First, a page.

For the first time since Alaska's aerial wolf control program began three years ago, it has reached one of its target goals, the Alaska Department of Fish and Game said Monday.
With 62 wolves killed either through the aerial program or trapping, the predator control program has reached its limit in game unit 19A near Aniak in Southcentral Alaska. Forty-seven of the wolves were shot under the aerial program, and the others were hunted or trapped. The trapping number is expected to increase as the 30-day reporting requirement is met, officials said.
"From our perspective, it went well this year," said Kim Titus, deputy director of the Division of Wildlife Conservation, commenting on the program operating near Aniak.
The division issued an emergency order effective Monday shutting down the aerial wolf control program in that game unit. The goal in the Aniak area was to reduce the number of wolves from an estimated 114 to 120 wolves to between 40 and 53.
About 400 wolves have been killed in the first two years of the program. The goal this year is another 400. As of Monday, 140 wolves have been killed this year statewide under the aerial program. Unlike aerial hunters who have five days to report their numbers to the state, trappers have 30 days.
"Weather conditions in March were good for trappers and people with wolf control permits," said Aniak area biologist Roger Seavoy.
Titus said part of the success in the Aniak area was because of local support for the program, which is designed to increase moose and caribou numbers in five parts of Alaska.
It will take between three and five years to measure the success of the program, Titus said. The Aniak area program is in its second year.
"We are looking, along with the locals, for a response in the moose population in the next few years," Titus said.
The other four areas of the state where aerial wolf hunting is allowed remained open Monday. The program ends for the year on April 30.
Conditions this spring in Southcentral Alaska have been pretty "hit or miss" when it comes to hunting wolves, said Fish and Game spokesman Bruce Bartley in Anchorage.
In game unit 16B on the western side of Cook Inlet, there has been little snow, Bartley said. As of Monday, 20 wolves were reported killed under the program there, not including those that have been trapped.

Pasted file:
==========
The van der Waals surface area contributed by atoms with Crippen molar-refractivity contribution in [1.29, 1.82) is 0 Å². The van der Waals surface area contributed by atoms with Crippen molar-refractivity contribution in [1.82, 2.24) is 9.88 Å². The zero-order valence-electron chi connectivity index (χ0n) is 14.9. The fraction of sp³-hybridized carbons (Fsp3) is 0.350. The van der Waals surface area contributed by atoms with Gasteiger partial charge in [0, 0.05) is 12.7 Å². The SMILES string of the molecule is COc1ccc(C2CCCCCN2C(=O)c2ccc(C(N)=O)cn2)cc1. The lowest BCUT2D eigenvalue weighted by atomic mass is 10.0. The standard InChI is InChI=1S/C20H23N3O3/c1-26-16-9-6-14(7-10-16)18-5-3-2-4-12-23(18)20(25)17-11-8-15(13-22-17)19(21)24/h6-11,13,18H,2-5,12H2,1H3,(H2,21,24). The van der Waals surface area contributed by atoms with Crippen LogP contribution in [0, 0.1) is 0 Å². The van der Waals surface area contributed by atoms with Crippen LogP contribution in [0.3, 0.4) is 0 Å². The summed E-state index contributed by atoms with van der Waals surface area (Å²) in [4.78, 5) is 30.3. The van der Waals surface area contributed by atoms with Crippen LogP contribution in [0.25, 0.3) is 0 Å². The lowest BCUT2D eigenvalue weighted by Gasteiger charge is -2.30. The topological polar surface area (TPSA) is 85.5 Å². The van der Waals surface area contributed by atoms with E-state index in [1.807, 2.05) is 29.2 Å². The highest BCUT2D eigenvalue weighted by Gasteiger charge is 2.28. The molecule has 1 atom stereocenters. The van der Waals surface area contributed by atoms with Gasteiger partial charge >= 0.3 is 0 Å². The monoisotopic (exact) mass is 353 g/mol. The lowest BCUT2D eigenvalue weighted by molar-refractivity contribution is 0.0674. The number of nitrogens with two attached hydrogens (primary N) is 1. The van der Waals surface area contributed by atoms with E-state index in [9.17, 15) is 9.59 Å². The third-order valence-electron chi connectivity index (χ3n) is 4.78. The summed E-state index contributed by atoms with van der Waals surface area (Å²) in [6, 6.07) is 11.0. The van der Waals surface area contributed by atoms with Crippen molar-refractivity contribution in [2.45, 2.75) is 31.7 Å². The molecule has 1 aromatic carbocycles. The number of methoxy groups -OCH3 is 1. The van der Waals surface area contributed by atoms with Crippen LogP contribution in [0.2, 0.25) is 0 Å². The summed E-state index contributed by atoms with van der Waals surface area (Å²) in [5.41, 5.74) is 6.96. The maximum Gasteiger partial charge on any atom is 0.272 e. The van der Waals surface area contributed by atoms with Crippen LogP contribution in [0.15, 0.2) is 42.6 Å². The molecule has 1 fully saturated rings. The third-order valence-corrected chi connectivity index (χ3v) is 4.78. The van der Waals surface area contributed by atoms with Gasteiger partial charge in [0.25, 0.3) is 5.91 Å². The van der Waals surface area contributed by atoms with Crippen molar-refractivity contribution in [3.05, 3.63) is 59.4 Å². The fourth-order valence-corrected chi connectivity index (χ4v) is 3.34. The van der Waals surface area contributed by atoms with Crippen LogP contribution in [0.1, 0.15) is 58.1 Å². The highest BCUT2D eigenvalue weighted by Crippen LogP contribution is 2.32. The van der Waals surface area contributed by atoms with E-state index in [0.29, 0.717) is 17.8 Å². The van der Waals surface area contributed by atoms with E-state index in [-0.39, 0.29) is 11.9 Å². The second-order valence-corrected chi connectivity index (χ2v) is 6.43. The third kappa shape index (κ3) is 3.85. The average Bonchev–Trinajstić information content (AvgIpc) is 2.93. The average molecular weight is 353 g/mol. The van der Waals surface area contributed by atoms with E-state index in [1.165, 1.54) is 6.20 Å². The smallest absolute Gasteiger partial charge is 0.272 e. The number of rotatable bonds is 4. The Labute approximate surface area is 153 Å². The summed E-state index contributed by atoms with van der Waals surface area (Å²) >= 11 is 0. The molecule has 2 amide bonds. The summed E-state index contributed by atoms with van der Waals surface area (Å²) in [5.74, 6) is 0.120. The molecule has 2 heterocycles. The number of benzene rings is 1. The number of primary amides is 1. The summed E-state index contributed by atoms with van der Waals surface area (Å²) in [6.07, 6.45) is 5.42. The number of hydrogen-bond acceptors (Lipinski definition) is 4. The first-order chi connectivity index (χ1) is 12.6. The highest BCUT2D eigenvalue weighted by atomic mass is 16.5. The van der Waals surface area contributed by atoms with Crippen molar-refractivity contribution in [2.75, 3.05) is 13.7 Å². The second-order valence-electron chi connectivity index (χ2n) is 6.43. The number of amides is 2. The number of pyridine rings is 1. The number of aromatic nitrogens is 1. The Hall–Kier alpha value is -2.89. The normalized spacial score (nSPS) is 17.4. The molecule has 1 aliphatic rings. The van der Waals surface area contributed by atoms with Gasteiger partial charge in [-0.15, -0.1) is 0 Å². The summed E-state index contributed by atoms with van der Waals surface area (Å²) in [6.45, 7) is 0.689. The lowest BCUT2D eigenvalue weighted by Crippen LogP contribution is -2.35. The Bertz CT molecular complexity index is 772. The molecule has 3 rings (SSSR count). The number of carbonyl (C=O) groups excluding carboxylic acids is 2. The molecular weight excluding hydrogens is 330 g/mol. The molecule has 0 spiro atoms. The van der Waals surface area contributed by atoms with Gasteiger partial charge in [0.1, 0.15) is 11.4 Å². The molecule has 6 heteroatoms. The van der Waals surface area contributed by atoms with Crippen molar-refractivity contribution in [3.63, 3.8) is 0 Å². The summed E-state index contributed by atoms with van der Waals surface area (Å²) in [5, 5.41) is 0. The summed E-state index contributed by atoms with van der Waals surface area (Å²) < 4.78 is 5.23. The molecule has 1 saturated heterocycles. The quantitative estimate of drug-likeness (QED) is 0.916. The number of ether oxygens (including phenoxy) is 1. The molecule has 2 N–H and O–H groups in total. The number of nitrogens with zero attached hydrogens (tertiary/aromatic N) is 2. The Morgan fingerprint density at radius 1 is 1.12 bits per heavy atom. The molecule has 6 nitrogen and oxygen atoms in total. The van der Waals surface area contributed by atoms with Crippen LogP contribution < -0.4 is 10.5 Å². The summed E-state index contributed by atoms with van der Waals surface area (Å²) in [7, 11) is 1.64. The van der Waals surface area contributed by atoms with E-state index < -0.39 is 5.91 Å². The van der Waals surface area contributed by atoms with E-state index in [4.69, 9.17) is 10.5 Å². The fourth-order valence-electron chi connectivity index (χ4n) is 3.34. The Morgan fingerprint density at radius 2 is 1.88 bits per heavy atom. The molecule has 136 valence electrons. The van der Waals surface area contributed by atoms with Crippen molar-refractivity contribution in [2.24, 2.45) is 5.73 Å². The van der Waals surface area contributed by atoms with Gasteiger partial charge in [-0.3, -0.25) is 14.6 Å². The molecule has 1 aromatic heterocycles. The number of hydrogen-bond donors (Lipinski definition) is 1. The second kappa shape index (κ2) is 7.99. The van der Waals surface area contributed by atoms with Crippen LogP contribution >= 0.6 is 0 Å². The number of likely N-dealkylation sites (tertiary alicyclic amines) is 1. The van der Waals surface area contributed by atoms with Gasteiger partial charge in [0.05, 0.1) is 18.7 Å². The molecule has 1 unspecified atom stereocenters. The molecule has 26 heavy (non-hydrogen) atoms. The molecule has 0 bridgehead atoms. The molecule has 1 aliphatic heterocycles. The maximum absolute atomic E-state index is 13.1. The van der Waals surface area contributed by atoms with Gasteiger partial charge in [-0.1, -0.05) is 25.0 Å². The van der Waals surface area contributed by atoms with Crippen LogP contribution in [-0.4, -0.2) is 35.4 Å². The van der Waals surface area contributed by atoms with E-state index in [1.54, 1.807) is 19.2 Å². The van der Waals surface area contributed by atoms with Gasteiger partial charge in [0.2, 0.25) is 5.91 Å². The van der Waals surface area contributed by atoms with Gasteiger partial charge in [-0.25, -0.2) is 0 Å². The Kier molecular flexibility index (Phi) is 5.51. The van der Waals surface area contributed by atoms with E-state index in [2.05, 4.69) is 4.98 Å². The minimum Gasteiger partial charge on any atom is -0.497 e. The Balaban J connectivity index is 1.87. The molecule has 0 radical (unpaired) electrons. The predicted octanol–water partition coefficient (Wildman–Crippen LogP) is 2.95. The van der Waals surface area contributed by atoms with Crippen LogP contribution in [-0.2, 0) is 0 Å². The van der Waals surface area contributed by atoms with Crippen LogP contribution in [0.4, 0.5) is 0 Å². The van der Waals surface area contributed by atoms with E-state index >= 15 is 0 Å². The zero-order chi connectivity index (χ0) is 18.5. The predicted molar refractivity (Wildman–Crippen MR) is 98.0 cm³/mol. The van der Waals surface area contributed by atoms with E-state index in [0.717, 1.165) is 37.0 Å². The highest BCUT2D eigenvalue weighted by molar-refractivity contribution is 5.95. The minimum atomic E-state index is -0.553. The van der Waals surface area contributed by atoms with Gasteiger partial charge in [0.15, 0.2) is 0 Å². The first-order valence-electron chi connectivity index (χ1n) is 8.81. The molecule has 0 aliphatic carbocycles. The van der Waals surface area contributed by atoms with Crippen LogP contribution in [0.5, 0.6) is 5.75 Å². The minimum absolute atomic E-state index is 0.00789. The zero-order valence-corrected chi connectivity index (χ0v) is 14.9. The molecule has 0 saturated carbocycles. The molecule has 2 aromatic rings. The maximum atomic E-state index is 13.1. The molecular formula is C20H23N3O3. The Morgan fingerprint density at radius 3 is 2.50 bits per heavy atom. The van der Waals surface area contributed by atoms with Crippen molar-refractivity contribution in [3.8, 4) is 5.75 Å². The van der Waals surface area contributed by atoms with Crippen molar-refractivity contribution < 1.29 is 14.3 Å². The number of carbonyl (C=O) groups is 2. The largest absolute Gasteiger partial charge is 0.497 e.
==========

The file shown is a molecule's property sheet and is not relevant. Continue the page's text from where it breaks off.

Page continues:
He said he expects the western side of Cook Inlet to fall short of its goal again this year.
Game unit 13A in the Glennallen area northeast of Anchorage was on track to come close to its goal of removing between 80 and 110 wolves. As of Monday, 56 wolves had been killed under the aerial program.
Bartley said he expects the number to rise as more trappers meet the reporting requirement.
"Hunters and trappers have 30 days after the close of the season to report their wolves. Quite frankly, particularly trappers that are serious, do wait. They take the wolf, they skin it and stretch it and dry it and bring all their furs in at once," he said.
Four wolves had been killed so far this year in the McGrath area in the Interior, where the program first was launched three years ago. The small number reflects the success of the program in that one area where the goal is to remove all the wolves.
Few wolves actually remain in the control area, Titus said.
As of Monday, 13 wolves had been killed under the aerial program in game units 12 and 20E near Tok in eastern Alaska. The goal is to remove between 97 and 131 wolves, leaving about 50 in that area. Titus said he's received reports that conditions have been poor for flying as well as trapping wolves near Tok.
Area biologists will be looking for feedback after the program ends for the year, Titus said.
"We will conduct an informal survey of these pilot and gunner teams and get their impression of where the program should and shouldn't go in future years," he said.